Both Labour and National have taken a hammering from Criminal Bar Association president Tony Bouchier.

Labour cops the worst of it though for proposing to move the burden of proof in rape cases from the prosecution tot he defence, having to prove consent occurred.

Proposed “vote-winning” law changes relating to criminal justice reform of rape cases could result in more innocent people being sent to prison, the Criminal Bar Association warns.

National and Labour say the current system is not providing justice for victims of sexual violation, and reform would make the system more victim-focused.

National wants to explore whether a judge or jury should be able to see a defendant’s refusal to give evidence in a negative light. Legal experts have called this an attack on the right to silence. ¬†¬† Read more »

Unions own Labour and why 20% stacks up ‚Äď Observation by the Owl

Helen Kelly and Andrew Little have completely stuffed Labour. This is a party which will never recover.

It will be doomed to the backwaters and is the new Alliance Party.

I give Labour another 3 more election cycles before it fades from history.

Here are some of the parallels

Unions got 20% of the vote to elect the Labour Leader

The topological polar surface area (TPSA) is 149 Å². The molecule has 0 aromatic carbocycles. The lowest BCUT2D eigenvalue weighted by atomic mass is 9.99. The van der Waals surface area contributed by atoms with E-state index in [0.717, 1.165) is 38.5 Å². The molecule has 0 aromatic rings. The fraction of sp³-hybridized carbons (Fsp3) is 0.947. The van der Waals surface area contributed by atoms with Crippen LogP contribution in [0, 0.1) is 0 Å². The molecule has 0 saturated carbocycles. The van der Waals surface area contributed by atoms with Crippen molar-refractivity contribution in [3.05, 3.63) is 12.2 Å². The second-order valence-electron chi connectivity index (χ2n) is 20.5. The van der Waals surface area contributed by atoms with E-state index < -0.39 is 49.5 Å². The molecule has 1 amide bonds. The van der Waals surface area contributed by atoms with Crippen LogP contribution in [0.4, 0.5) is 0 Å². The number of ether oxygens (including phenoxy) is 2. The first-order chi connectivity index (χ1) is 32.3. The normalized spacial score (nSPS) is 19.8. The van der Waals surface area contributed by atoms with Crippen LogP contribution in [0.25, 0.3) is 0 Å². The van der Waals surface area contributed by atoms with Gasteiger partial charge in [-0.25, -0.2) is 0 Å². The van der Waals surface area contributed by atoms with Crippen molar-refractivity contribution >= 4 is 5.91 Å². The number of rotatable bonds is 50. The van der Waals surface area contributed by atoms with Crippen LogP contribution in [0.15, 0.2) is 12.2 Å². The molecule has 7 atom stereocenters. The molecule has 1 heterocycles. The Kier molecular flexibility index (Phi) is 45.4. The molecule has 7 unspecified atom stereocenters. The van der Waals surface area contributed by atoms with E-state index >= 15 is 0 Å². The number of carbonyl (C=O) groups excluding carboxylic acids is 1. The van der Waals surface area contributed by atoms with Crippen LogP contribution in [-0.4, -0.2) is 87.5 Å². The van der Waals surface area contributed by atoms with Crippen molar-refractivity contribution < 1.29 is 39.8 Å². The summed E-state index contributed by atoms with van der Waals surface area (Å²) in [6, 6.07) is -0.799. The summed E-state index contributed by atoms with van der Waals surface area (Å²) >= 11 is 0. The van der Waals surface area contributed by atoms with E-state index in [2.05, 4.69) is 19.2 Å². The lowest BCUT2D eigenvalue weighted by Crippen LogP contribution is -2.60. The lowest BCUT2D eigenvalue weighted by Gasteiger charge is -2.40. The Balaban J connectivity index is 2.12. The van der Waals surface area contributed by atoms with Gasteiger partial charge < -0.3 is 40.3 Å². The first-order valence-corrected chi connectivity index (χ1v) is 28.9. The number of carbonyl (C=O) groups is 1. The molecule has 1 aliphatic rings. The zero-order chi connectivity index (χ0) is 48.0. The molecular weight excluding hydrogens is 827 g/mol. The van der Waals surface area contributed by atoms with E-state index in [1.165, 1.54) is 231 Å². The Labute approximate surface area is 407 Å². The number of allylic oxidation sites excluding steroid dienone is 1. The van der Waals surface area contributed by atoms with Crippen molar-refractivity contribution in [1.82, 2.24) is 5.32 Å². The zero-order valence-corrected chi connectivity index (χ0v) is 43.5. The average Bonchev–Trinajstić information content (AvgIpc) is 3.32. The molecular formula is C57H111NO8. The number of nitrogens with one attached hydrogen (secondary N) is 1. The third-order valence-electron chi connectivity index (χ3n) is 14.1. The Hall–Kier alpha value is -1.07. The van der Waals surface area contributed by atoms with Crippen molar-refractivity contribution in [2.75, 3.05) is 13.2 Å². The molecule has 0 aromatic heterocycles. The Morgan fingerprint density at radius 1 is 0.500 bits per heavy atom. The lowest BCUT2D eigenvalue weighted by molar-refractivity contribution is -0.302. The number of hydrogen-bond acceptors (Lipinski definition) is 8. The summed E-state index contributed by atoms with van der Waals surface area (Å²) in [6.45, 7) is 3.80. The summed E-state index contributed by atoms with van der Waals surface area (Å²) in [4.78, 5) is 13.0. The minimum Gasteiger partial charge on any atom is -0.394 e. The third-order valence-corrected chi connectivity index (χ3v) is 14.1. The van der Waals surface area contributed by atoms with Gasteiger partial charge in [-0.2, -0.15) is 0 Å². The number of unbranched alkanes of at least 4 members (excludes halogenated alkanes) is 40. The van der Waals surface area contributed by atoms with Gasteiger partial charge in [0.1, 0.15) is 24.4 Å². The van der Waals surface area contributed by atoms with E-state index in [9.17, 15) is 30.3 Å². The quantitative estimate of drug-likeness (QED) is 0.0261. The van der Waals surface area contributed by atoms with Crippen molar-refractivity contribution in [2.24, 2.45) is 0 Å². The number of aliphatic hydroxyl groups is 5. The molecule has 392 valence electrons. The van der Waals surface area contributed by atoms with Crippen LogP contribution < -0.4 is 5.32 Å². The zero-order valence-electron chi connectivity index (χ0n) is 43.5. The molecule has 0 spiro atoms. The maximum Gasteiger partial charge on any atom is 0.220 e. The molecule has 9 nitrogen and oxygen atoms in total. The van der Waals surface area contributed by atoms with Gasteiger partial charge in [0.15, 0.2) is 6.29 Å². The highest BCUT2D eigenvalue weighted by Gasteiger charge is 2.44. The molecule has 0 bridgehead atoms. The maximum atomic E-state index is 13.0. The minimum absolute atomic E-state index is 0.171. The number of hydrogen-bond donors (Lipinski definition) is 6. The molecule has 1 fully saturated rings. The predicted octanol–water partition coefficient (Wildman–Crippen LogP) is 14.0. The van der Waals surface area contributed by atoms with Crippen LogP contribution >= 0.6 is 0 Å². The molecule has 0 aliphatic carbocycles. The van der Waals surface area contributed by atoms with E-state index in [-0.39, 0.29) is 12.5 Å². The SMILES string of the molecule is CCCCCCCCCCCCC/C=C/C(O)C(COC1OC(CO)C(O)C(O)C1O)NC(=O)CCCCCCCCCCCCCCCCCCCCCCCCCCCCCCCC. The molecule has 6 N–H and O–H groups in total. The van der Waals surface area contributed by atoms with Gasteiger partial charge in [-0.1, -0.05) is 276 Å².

Total people belonging to unions in NZ (actually less than 20%)

Labour polls 20% ¬† Read more »

Unfortunately Tracy there is nothing to like and even less to trust

Tracy Watkins writes about The Cunliffe and his likeability and trust issues with the electorate.

Labour leadership is a brutal job. If Helen Clark had been made of different stuff she never would have survived Opposition.

Her colleagues tried to roll her just months out from the 1996 election and with good reason.

Labour’s polling under Clark was disastrous. Support for her as preferred prime minister was laughable. Voters thought she was arrogant, aloof and out of touch.

Everything about Clark – her hair, her teeth, her mannish voice – was picked over and dissected as another reason for voters to reject Labour. They were the worst years of Clark’s life. But when a delegation of Clark’s colleagues knocked on her door asking her to resign she stared them down.

There is said to be a desk somewhere around Parliament that still bears the scars from Koro Wetere digging his fingernails into its surface during their faceoff.

The story even had an (almost) happy ending when Clark took Labour close to winning the 1996 election – though perhaps not as close as her supporters believed on the night.

It was largely thanks to Winston Peters and MMP that she was able to keep Labour’s hopes alive before Peters opted to do a deal with National. But it was enough to secure Clark’s leadership. Three years later she led Labour to a sweeping victory and nine years in power.

Is Clark protege David Cunliffe made of the same stuff?